Sultan Ghiyas-ud-din Tughlaq built his fortified city in the dry forests south of Delhi in 1321, after rising from slavery to take charge of the Delhi sultanate, but his triumph was short-lived. Tughlaq was crushed by a collapsing wooden pavilion just four years later, and his imperial city was abandoned to the winds. And so things remained for the next 700 years – even today, the ruined city sleeps silently inside its crumbled walls, visited by more goat herders than tourists.
You can thank superstition for the peaceful state of Tughlaqabad. According to legend, a Sufi mystic, who wanted to build a well on the same site, cursed the city, and local people still claim the ruins are haunted by djinns, Islamic spirits who wait among the stones to pounce on the unwary. To reach the ruined city, take an auto rickshaw from Tughlaqabad metro station to Ghiyas-ud-din Tughlaq’s mausoleum on the edge of the fortress walls.
Close to the ruins of the first Islamic city in India, the Garden of Five Senses is a haven from the noisy traffic of south Delhi. Easily reached by rickshaw from Qutub Minar metro station, this gorgeously planted ornamental garden dates back to 2003, with winding pathways dotted with eclectic sculptures and artworks, including stone elephants, a Mayan arch and a tree of metal bells. The scented herb garden is a great place to escape the crowds who mob the nearby Qutub Minar archaeological site.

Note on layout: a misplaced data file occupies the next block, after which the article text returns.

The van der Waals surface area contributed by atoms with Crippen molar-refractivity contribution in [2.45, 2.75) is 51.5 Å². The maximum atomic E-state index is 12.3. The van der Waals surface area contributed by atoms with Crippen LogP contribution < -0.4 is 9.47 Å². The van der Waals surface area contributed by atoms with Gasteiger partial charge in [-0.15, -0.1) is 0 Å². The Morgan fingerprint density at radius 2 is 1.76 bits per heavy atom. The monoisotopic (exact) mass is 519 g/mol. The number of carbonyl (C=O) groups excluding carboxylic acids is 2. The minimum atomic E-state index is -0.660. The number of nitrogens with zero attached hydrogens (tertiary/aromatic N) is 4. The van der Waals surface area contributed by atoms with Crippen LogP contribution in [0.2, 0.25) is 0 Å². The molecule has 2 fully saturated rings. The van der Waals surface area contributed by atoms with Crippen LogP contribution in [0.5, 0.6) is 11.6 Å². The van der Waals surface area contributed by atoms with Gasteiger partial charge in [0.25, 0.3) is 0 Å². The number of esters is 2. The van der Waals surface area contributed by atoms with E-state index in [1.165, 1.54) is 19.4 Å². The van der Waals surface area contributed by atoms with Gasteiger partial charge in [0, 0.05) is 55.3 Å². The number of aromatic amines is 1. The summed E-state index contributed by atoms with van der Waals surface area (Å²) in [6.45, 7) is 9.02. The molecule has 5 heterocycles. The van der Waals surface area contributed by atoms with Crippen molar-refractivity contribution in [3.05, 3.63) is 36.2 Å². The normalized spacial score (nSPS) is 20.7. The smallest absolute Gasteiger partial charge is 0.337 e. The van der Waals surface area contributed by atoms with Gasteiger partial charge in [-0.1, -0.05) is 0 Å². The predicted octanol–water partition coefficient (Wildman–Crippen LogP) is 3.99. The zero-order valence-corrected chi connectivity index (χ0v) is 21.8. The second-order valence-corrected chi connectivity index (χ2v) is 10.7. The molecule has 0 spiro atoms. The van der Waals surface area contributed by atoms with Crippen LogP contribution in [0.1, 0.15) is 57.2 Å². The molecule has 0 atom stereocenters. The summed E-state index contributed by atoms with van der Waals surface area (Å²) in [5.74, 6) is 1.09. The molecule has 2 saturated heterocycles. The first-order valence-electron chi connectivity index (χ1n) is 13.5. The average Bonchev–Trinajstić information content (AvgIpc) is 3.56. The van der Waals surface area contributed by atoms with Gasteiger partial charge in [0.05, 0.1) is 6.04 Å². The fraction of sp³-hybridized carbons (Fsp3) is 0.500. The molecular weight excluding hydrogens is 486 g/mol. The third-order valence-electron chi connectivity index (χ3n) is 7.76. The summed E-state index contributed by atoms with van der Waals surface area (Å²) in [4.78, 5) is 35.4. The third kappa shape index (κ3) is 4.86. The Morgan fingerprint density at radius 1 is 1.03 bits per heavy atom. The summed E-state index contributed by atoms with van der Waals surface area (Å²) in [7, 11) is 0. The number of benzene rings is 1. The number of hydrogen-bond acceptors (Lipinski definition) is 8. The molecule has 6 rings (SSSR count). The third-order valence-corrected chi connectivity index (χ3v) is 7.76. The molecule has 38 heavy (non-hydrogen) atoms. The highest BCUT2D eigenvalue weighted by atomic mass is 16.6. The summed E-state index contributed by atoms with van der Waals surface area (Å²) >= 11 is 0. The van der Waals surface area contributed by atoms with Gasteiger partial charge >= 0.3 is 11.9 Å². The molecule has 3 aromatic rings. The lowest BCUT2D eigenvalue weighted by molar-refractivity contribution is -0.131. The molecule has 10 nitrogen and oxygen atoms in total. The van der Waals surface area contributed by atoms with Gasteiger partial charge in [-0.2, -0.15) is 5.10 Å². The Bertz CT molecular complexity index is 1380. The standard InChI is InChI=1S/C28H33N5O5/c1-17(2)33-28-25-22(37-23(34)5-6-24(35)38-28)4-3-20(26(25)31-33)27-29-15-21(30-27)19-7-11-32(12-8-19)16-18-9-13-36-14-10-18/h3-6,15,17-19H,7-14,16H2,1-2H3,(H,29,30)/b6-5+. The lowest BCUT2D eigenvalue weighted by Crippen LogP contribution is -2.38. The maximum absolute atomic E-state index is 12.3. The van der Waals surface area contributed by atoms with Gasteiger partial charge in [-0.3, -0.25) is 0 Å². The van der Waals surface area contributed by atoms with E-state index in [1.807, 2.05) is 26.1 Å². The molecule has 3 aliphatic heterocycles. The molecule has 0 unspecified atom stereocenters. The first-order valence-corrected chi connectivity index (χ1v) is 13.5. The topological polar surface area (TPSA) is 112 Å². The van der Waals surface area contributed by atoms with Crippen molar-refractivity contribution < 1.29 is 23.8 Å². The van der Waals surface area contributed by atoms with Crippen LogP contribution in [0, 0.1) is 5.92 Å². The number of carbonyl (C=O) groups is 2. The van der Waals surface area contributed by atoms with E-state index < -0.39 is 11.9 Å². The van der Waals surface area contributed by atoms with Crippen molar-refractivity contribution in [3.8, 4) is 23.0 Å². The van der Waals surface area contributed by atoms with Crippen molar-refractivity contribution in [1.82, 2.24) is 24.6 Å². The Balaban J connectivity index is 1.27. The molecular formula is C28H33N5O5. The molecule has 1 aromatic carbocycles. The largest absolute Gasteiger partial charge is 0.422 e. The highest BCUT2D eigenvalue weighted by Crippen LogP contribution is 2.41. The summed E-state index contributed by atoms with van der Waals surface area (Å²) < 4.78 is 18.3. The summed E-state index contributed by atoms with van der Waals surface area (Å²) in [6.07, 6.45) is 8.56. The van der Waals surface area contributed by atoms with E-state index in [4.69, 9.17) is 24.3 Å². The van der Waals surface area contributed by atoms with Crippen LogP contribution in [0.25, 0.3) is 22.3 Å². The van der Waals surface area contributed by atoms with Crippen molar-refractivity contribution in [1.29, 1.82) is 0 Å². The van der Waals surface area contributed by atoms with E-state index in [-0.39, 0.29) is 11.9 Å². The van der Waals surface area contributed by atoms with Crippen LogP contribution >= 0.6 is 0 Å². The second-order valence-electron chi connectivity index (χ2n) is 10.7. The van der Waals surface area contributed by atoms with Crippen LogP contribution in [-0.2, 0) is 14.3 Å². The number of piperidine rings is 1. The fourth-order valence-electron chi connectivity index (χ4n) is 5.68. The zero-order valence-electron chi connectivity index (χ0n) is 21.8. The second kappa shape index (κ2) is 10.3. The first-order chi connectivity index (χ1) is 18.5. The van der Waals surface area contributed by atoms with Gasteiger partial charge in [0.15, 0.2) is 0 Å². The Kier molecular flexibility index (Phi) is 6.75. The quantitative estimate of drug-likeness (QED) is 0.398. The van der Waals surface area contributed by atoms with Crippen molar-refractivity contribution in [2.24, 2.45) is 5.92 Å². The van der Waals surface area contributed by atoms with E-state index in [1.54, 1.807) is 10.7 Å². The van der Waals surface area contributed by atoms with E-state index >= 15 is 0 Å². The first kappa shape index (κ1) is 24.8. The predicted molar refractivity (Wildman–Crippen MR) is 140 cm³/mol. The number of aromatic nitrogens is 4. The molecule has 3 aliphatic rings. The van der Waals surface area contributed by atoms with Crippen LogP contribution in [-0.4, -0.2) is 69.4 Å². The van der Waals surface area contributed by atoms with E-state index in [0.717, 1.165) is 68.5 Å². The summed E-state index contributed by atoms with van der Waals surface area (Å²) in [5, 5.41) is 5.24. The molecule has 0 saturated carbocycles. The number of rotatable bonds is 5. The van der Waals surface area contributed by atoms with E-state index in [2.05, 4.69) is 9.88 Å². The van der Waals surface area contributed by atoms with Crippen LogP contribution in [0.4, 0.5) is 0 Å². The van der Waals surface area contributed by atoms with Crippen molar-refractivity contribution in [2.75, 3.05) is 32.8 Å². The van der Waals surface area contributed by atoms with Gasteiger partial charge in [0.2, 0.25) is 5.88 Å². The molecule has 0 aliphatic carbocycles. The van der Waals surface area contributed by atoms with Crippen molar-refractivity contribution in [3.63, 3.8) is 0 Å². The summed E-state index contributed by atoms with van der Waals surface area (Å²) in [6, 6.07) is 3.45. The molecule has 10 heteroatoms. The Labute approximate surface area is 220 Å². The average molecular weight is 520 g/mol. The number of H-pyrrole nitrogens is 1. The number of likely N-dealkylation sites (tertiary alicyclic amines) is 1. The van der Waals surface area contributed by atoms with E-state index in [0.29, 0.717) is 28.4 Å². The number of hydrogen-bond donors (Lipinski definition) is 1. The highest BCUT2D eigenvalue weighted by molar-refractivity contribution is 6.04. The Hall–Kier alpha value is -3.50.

After exploring, detour west to the forests of the Mehrauli Archaeological Park. Scattered throughout the woods are some of the most ornately decorated Islamic tombs in Delhi and a string of other relics. The ruins get quieter and more atmospheric the farther you get from the Delhi-Gurugram highway; in the basti (village) west of the ruins is the Hijron ka Khanqah, a Sufi graveyard that is revered as a spiritual centre for Delhi’s hijra (transgender) community. Get here via the Qutab Minar metro station.